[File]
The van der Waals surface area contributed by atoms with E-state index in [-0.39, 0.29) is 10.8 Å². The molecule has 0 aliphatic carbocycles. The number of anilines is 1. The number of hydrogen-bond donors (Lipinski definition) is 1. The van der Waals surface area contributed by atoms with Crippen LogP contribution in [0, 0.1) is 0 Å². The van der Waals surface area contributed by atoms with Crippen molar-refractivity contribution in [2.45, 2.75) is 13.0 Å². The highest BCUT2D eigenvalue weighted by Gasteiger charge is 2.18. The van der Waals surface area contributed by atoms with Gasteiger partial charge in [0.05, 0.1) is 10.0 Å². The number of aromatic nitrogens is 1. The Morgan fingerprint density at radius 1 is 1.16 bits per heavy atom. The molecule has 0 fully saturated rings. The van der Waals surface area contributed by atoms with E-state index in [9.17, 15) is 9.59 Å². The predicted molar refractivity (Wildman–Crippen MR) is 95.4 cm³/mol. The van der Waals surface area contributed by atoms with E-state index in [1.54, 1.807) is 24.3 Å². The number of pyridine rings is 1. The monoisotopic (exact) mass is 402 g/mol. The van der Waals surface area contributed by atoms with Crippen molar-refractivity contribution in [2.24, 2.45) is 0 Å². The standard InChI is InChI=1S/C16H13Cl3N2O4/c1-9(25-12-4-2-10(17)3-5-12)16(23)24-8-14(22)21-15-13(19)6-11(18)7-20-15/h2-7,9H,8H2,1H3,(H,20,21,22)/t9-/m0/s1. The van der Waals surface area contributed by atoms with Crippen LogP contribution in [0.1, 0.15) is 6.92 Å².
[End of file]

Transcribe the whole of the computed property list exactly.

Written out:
The van der Waals surface area contributed by atoms with E-state index in [-0.39, 0.29) is 10.8 Å². The molecule has 0 aliphatic carbocycles. The number of anilines is 1. The number of hydrogen-bond donors (Lipinski definition) is 1. The van der Waals surface area contributed by atoms with Crippen LogP contribution in [0, 0.1) is 0 Å². The van der Waals surface area contributed by atoms with Crippen molar-refractivity contribution in [2.45, 2.75) is 13.0 Å². The highest BCUT2D eigenvalue weighted by Gasteiger charge is 2.18. The van der Waals surface area contributed by atoms with Gasteiger partial charge in [0.05, 0.1) is 10.0 Å². The number of aromatic nitrogens is 1. The Morgan fingerprint density at radius 1 is 1.16 bits per heavy atom. The molecule has 0 fully saturated rings. The van der Waals surface area contributed by atoms with E-state index in [9.17, 15) is 9.59 Å². The predicted molar refractivity (Wildman–Crippen MR) is 95.4 cm³/mol. The van der Waals surface area contributed by atoms with E-state index in [1.54, 1.807) is 24.3 Å². The number of pyridine rings is 1. The monoisotopic (exact) mass is 402 g/mol. The van der Waals surface area contributed by atoms with Crippen molar-refractivity contribution in [2.24, 2.45) is 0 Å². The standard InChI is InChI=1S/C16H13Cl3N2O4/c1-9(25-12-4-2-10(17)3-5-12)16(23)24-8-14(22)21-15-13(19)6-11(18)7-20-15/h2-7,9H,8H2,1H3,(H,20,21,22)/t9-/m0/s1. The van der Waals surface area contributed by atoms with Crippen LogP contribution in [0.1, 0.15) is 6.92 Å².